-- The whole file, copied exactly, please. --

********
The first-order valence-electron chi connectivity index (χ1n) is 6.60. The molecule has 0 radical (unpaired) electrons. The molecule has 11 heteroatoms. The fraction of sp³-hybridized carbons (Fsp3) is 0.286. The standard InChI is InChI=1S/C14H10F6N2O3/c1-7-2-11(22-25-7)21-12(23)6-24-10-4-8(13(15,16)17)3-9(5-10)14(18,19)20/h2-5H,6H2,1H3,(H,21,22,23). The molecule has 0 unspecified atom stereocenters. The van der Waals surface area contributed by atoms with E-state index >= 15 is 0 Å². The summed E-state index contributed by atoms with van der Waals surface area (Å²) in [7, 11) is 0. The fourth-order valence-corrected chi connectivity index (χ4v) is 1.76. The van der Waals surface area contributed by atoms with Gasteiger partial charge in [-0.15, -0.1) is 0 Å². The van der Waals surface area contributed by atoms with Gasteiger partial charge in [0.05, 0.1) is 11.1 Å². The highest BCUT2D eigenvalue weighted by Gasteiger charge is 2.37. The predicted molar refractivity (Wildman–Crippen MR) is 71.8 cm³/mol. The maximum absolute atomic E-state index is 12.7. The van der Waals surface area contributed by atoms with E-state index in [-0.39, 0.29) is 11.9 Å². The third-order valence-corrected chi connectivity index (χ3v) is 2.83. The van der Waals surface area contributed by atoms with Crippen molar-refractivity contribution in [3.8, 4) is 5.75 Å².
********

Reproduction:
The first-order valence-electron chi connectivity index (χ1n) is 6.60. The molecule has 0 radical (unpaired) electrons. The molecule has 11 heteroatoms. The fraction of sp³-hybridized carbons (Fsp3) is 0.286. The standard InChI is InChI=1S/C14H10F6N2O3/c1-7-2-11(22-25-7)21-12(23)6-24-10-4-8(13(15,16)17)3-9(5-10)14(18,19)20/h2-5H,6H2,1H3,(H,21,22,23). The molecule has 0 unspecified atom stereocenters. The van der Waals surface area contributed by atoms with E-state index >= 15 is 0 Å². The summed E-state index contributed by atoms with van der Waals surface area (Å²) in [7, 11) is 0. The fourth-order valence-corrected chi connectivity index (χ4v) is 1.76. The van der Waals surface area contributed by atoms with Gasteiger partial charge in [-0.15, -0.1) is 0 Å². The van der Waals surface area contributed by atoms with Gasteiger partial charge in [0.05, 0.1) is 11.1 Å². The highest BCUT2D eigenvalue weighted by Gasteiger charge is 2.37. The predicted molar refractivity (Wildman–Crippen MR) is 71.8 cm³/mol. The maximum absolute atomic E-state index is 12.7. The van der Waals surface area contributed by atoms with E-state index in [-0.39, 0.29) is 11.9 Å². The third-order valence-corrected chi connectivity index (χ3v) is 2.83. The van der Waals surface area contributed by atoms with Crippen molar-refractivity contribution in [3.8, 4) is 5.75 Å².